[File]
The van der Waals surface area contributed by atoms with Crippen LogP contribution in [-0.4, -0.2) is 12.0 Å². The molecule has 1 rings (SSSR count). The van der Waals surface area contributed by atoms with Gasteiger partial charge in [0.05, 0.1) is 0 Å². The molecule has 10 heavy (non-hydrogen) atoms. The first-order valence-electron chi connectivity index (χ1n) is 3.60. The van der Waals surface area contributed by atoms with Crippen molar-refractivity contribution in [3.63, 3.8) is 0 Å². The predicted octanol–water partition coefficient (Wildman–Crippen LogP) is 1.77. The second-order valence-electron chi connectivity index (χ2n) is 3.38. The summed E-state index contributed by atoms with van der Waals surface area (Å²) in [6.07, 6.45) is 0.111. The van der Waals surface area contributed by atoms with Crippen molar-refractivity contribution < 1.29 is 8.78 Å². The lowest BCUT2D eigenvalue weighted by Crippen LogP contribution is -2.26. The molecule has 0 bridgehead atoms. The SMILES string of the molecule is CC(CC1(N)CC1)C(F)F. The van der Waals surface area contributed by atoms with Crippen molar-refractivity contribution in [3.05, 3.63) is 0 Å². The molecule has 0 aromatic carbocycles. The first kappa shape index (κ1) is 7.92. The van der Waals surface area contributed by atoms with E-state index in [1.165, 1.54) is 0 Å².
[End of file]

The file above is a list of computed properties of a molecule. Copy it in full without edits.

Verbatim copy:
The van der Waals surface area contributed by atoms with Crippen LogP contribution in [-0.4, -0.2) is 12.0 Å². The molecule has 1 rings (SSSR count). The van der Waals surface area contributed by atoms with Gasteiger partial charge in [0.05, 0.1) is 0 Å². The molecule has 10 heavy (non-hydrogen) atoms. The first-order valence-electron chi connectivity index (χ1n) is 3.60. The van der Waals surface area contributed by atoms with Crippen molar-refractivity contribution in [3.63, 3.8) is 0 Å². The predicted octanol–water partition coefficient (Wildman–Crippen LogP) is 1.77. The second-order valence-electron chi connectivity index (χ2n) is 3.38. The summed E-state index contributed by atoms with van der Waals surface area (Å²) in [6.07, 6.45) is 0.111. The van der Waals surface area contributed by atoms with Crippen molar-refractivity contribution < 1.29 is 8.78 Å². The lowest BCUT2D eigenvalue weighted by Crippen LogP contribution is -2.26. The molecule has 0 bridgehead atoms. The SMILES string of the molecule is CC(CC1(N)CC1)C(F)F. The van der Waals surface area contributed by atoms with Crippen molar-refractivity contribution in [3.05, 3.63) is 0 Å². The molecule has 0 aromatic carbocycles. The first kappa shape index (κ1) is 7.92. The van der Waals surface area contributed by atoms with E-state index in [1.165, 1.54) is 0 Å².